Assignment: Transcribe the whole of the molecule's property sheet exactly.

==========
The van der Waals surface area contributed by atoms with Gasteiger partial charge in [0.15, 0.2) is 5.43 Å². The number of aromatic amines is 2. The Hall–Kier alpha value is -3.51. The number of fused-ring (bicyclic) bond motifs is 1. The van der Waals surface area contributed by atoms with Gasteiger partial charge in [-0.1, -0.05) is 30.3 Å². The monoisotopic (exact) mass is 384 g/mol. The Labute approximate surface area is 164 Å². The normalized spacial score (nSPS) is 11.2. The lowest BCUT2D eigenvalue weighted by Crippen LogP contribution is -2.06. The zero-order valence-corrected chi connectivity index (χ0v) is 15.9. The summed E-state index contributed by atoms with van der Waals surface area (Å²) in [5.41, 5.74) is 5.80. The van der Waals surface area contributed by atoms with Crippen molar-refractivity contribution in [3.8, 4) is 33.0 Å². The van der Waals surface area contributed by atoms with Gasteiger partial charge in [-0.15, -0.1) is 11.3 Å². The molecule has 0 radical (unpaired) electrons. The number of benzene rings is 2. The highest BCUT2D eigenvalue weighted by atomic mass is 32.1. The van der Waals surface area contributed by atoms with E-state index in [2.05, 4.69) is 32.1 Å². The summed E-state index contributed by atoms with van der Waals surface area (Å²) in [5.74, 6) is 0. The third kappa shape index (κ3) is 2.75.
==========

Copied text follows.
The van der Waals surface area contributed by atoms with Gasteiger partial charge in [0.15, 0.2) is 5.43 Å². The number of aromatic amines is 2. The Hall–Kier alpha value is -3.51. The number of fused-ring (bicyclic) bond motifs is 1. The van der Waals surface area contributed by atoms with Gasteiger partial charge in [-0.1, -0.05) is 30.3 Å². The monoisotopic (exact) mass is 384 g/mol. The Labute approximate surface area is 164 Å². The normalized spacial score (nSPS) is 11.2. The lowest BCUT2D eigenvalue weighted by Crippen LogP contribution is -2.06. The zero-order valence-corrected chi connectivity index (χ0v) is 15.9. The summed E-state index contributed by atoms with van der Waals surface area (Å²) in [5.41, 5.74) is 5.80. The van der Waals surface area contributed by atoms with Crippen molar-refractivity contribution in [3.8, 4) is 33.0 Å². The van der Waals surface area contributed by atoms with Gasteiger partial charge in [-0.15, -0.1) is 11.3 Å². The molecule has 0 radical (unpaired) electrons. The number of benzene rings is 2. The highest BCUT2D eigenvalue weighted by atomic mass is 32.1. The van der Waals surface area contributed by atoms with E-state index in [2.05, 4.69) is 32.1 Å². The summed E-state index contributed by atoms with van der Waals surface area (Å²) in [5.74, 6) is 0. The third kappa shape index (κ3) is 2.75.